To illustrate, when I was an art director, my employer printed 60,000 copies of a 384-page (approximately) 6” x 9” perfect-bound print book (twelve 32-page signatures). The text was printed on a web press. I believe the 60,000 covers, since they were small, they could be ganged up on a single press plate, and they had to be of very high quality, were printed on a sheetfed press. I’m not good with math, but it seems to me that at 15,000 impressions per hour vs 50,000 impressions per hour, it would take much, much longer to print twelve 32-page press signatures (twelve separate press runs) on a sheetfed press than on a web offset press.

Why Choose One Press Over Another

If you’re buying printing and deciding what kind of printer to approach for a bid, here are some thoughts:

  1. If you’re producing a textbook, for instance, as was part of my job as an art director, consider the number of pages multiplied by the number of copies. In my case of 60,000 copies multiplied by 384 pages, that would be 23,040,000 book pages. In my experience, that’s definitely a web-offset commercial printing job.
  2. If you’re printing 60,000 copies of a 8.5” x 11” flyer that will be laid out (imposed) eight-up on a press sheet (eight final copies per 25” x 38” press sheet), then your final print run is actually only a fraction of the total or 7,500 copies, because out of every press sheet you get eight copies. That would most probably be a sheetfed job.
  3. Quality. Maybe you wouldn’t print an annual report on even a heatset web press. I wouldn’t. Even if it can run coated paper and four-color process ink work, it probably won’t look quite as dynamic as a sheetfed-printed annual report. However, if you’re producing flyers, forms, brochures, newspapers, newspaper circulars–either a heatset web press (for coated printing paper) or a non-heatset web press (for uncoated printing paper) might be a good bet. The key here is the length of the press run.
  4. So back to press runs. If you’re unsure, ask your printer. But my random check on the internet suggests 10,000 to 15,000 copies as a starting point for web offset, for magazines and brochures. While I would definitely agree with their assessment as it pertains to magazines (multiple custom printing press signatures multiplied by 10,000 or 15,000 copies), I think for brochures or any other work that can be ganged up on a press sheet, your target totals for choosing web offset lithography over sheetfed lithography would be much higher.

But it never hurts to ask your printer.

Custom Printing: Packing, the Final and Perhaps Most Important Step

Monday, February 13th, 2023

Photo purchased from …

The picture above says it all. Let’s say you have spent months working on a perfect-bound print book, writing and editing it, maybe taking photos, designing the pages lovingly to showcase the content. Once the job has been printed and then delivered, without incident we always assume, it arrives at your office and everyone tells you how good it looks. But maybe this doesn’t happen. Maybe the job has been packed incorrectly by a new employee, or it falls off the skid and gets dinged rather hard, cutting through the cardboard packaging and smashing one or more print books. Or maybe the carton is dropped in a puddle by accident during a rain storm.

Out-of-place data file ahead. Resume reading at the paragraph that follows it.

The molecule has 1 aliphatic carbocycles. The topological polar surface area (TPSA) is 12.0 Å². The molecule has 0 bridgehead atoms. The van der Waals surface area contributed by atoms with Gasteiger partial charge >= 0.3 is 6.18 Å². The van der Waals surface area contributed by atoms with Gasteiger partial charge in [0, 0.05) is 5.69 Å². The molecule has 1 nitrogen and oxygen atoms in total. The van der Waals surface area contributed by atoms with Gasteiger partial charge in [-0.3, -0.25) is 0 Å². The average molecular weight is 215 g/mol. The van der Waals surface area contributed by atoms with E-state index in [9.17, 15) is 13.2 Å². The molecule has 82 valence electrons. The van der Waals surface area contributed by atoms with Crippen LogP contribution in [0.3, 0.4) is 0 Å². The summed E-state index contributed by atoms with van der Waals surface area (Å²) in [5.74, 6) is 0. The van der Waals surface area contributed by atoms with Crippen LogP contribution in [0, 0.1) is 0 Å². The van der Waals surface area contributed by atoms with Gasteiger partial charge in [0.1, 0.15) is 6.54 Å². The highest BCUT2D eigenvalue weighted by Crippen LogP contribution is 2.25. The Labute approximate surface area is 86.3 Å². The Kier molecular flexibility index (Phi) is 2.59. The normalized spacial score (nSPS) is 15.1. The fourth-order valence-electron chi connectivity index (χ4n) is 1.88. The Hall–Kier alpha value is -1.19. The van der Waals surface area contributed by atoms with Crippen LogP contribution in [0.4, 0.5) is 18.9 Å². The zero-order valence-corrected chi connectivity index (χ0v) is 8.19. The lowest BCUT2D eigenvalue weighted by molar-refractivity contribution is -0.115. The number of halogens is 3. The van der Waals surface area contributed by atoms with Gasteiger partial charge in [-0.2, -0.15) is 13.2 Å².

You get my drift. The job isn’t complete until you get all of the copies in pristine condition delivered to the exact location you specified. Packing and shipping are vital parts of the process, even though they are completely invisible to most people—until something goes wrong.

What to Do?

I did some research on packing print jobs in Getting It Printed a few days ago. This book by Mark Beach and Eric Kenly is my go-to text on all things about commercial printing, as it has been for the last thirty years.

Beach and Kenly note that making sure the products (print books, brochures, etc.) are not only in the boxes but rigidly secured is of utmost importance. And they need to be horizontally stacked, not vertically stacked. This avoids bowing, I would think, although I’ve always seen envelopes (particularly large 9” x 12” booklet or catalog envelopes) packed vertically.

Regardless (and your commercial printing supplier will know for sure), I think the goal is to work within the laws of physics. If a packaged product will want to move in a certain way in a box or carton and is allowed to do so, its weight coupled with the movement of the carton will cause problems. Make sure it behaves as you want it to, so when you get to the last box of pocket folders, for instance, they are standing upright and are flat and rigid.

Protective Coatings

Scuffing is another issue to avoid. When I was a designer and then an art director, I always used to coat print book covers, pocket folders, and anything else with a heavy coverage of ink. Whether it was aqueous coating, UV coating, or film or liquid laminate, this coating would protect the printed products in transit in the carton.

Shrink wrapping is another good option that Getting It Printed mentions. You can either shrink wrap the items individually (if your job is a long perfect-bound print book, for instance), or you can group items in specific numbers (or “conveniently,” which means your commercial printing supplier can decide how many to group together).